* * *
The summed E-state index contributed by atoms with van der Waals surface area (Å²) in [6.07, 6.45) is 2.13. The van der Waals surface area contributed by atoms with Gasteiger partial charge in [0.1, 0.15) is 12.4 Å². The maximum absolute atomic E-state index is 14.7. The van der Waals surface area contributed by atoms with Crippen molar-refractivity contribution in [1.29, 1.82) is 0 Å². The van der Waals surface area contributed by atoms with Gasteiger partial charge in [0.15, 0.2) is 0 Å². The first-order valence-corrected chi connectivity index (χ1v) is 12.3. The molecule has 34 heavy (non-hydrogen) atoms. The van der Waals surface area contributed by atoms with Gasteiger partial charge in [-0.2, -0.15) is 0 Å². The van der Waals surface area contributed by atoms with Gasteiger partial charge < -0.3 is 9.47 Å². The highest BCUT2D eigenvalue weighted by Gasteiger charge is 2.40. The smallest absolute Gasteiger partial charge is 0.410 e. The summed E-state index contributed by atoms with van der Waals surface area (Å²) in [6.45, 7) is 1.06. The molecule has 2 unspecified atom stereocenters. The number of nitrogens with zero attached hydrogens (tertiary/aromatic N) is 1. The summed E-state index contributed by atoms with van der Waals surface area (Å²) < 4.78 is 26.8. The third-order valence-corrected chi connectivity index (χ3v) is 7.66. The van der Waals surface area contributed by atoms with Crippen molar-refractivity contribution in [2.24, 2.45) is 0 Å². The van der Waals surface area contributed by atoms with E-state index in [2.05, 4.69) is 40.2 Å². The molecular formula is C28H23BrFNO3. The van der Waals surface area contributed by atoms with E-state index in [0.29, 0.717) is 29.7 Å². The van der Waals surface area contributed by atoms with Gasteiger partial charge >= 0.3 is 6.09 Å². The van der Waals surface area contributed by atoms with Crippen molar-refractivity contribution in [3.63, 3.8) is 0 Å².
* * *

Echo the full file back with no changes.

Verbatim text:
The summed E-state index contributed by atoms with van der Waals surface area (Å²) in [6.07, 6.45) is 2.13. The van der Waals surface area contributed by atoms with Gasteiger partial charge in [0.1, 0.15) is 12.4 Å². The maximum absolute atomic E-state index is 14.7. The van der Waals surface area contributed by atoms with Crippen molar-refractivity contribution in [1.29, 1.82) is 0 Å². The van der Waals surface area contributed by atoms with Gasteiger partial charge in [0.15, 0.2) is 0 Å². The first-order valence-corrected chi connectivity index (χ1v) is 12.3. The molecule has 34 heavy (non-hydrogen) atoms. The van der Waals surface area contributed by atoms with Gasteiger partial charge in [-0.2, -0.15) is 0 Å². The van der Waals surface area contributed by atoms with Gasteiger partial charge < -0.3 is 9.47 Å². The highest BCUT2D eigenvalue weighted by Gasteiger charge is 2.40. The smallest absolute Gasteiger partial charge is 0.410 e. The summed E-state index contributed by atoms with van der Waals surface area (Å²) in [6.45, 7) is 1.06. The molecule has 2 unspecified atom stereocenters. The number of nitrogens with zero attached hydrogens (tertiary/aromatic N) is 1. The summed E-state index contributed by atoms with van der Waals surface area (Å²) < 4.78 is 26.8. The third-order valence-corrected chi connectivity index (χ3v) is 7.66. The van der Waals surface area contributed by atoms with Crippen molar-refractivity contribution in [2.24, 2.45) is 0 Å². The van der Waals surface area contributed by atoms with E-state index in [2.05, 4.69) is 40.2 Å². The molecular formula is C28H23BrFNO3. The van der Waals surface area contributed by atoms with E-state index in [0.29, 0.717) is 29.7 Å². The van der Waals surface area contributed by atoms with Gasteiger partial charge >= 0.3 is 6.09 Å². The van der Waals surface area contributed by atoms with Crippen molar-refractivity contribution in [3.63, 3.8) is 0 Å².